I might be able to go with protaganist brain melt under certain circumstances, but they have to be properly set up and I can’t think of examples off hand.

  2. I couldn’t agree more, especially with the false equivalence example. I can’t keep my eyes from rolling when TV shows inevitably get around to a bad guy telling the good guy, “We’re not so different, you and I!” And they ALL do that.

    But nothing’s worse than a group of heroes off to fight evil and banish a dark power from their land…only to be stopped by petty infighting and annoying romantic entanglements.

    I think stories should usually be about characters solving problems, so I don’t care for watching the cast demonstrate that the writer never read a philosophy book.

  3. I worry about characters who keep telling everyone who will listen that they are very intelligent. If you have to /tell/ people, then you’re probably not as intelligent as you think.

    But stupidity in characters apparently does not always turn off readers. Christine Feehan wrote a highly successful series (over 20 books) of paranormal romance novels. I never made it past the first one. The heroine a) kept telling everyone how intelligent she was
    b) kept doing really TSTL actions.
    For example, the hero tells her “whatever you do, don’t do X because it will ruin everything.” Two more characters throughout the book tell her the same thing. I imagine Feehan called this foreshadowing. I called it painful. Because of course the heroine, in the moment of crisis, just after the hero repeated his warning not to do it, went and did X. Various other characters got killed as a result. Sadly, the heroine survived.

    It’s a bad sign when a reader is sad that the heroine survived. And yet, this was the first of 20 books.

  4. Evelyn, ugh. Triple ugh. Yes, the first book would be it for me. Yet I know that you’re right and that this kind of thing is not a dealbreaker for lots of readers.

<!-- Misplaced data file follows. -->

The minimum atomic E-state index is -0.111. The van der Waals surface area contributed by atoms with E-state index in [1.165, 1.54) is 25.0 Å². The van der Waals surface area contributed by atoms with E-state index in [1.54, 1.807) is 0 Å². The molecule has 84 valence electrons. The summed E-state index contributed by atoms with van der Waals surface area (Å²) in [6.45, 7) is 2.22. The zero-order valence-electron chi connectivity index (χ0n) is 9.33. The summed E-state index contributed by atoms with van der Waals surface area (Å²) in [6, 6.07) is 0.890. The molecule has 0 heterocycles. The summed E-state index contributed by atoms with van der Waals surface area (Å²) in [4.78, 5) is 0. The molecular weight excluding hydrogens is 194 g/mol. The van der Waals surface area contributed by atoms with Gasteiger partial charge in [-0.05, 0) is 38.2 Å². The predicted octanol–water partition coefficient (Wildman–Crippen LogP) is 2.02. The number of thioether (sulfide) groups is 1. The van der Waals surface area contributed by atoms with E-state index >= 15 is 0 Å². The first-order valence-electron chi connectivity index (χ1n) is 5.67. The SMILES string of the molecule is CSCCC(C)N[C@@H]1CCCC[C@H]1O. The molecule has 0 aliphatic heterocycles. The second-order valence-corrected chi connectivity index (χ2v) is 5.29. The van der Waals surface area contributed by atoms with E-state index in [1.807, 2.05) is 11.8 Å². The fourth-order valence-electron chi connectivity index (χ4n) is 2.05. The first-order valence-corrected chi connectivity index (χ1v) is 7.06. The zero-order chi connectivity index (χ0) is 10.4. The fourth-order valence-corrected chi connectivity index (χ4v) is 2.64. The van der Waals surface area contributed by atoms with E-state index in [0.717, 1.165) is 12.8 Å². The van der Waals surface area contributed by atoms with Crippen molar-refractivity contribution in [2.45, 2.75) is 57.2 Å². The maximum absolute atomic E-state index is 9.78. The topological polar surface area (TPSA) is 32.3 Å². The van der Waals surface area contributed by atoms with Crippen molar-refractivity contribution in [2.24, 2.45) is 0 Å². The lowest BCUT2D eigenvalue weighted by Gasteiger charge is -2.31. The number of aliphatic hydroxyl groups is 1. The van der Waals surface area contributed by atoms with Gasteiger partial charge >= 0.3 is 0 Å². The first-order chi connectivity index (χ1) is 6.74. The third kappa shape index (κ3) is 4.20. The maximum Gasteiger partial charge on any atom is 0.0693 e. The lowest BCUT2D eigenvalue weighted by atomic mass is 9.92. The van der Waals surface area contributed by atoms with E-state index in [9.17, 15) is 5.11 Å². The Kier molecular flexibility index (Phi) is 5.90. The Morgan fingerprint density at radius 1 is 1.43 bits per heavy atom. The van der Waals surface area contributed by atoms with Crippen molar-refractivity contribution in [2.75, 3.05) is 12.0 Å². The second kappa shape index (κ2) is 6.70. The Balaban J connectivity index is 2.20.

Also, I dislike the sort of book where everyone *around* the heroine keeps thinking how smart she is … and there is NO evidence for this at ALL. I’m like: kinda obvious with your authorial voice there, aren’t you? Maybe you wouldn’t have to protest so much if you were *actually writing* a smart character?

  5. I figure you can usually only write a character as smart as you are. CJC pulls off geniuses, and I can’t say if she’s one personally, but in general that’s the way to bet.

    I once made the mistake of picking up a book and still giving it a try even after noticing a dedication to: so-and-so who helped make Character smart. Should have taken warning.
    Didn’t work for me overall or in the character’s specialty. The writer just couldn’t make any particular intelligence convincing.

    So how does one make smarts convincing? Look at how Bujold, Cherryh, Dunnett and others who do have intelligent characters handle it, I guess, and learn.

  6. Seanan mcGuire’s Toby Daye is the character I most dislike for the “constantly making stupid decisions” trope – in fact I was so resolute in my disgust after I think the third book when she was tired, injured, hungry and KEPT MAKING DUMB DECISIONS which ended up with either her or other people getting hurt.

    It was such an obvious ploy and a poorly executed one due to the obviousness, I was really disappointed.

    Others encouraged me to read on with the series and I am pleased to say that the author did redeem herself, and in later books Toby is pointedly commented at by other characters about her failings in these areas, and tempers her behaviour as a result

  7. For the third category, I DNF’d Magonia, which had a bunch of positive reviews, because the main character gets kidnapped by her birth mother’s pirate crew and has every reason to think that they’re not being totally honest and up front with her, but takes them at their word and trusts their version of events instead of seeking other answers. She’s tricked into doing something bad as a result.

  8. I don’t mind the occasional dumb mistake by a character–people do make them after all. (And where would horror movies be without them?) But the ‘not talking about it’ trope is indeed pathetic.

  9. I only read two of the Toby Daye books even though people kept saying they improve. I fear the improvement did not come quickly enough for me, considering there are so many other books sitting right there to read instead.

    Sarah, yes, that sounds like it would be pretty frustrating.

    Pete, I agree, an occasional dumb thing is tolerable from a generally smart character. It’s the characters who are supposed to be smart but *constantly* disprove that theory that get up my nose.

  10. Interesting and fun topic! I remember when I first realized as a reader the difference between an author writing a smart character vs an author asserting without evidence that a character is smart. It’s been something I pay attention to ever since.

    I feel a little odd when I mention bad examples . . . but I did genuinely like some of these books despite the stupid protagonists, and of course some are best-sellers even if they didn’t work for me personally.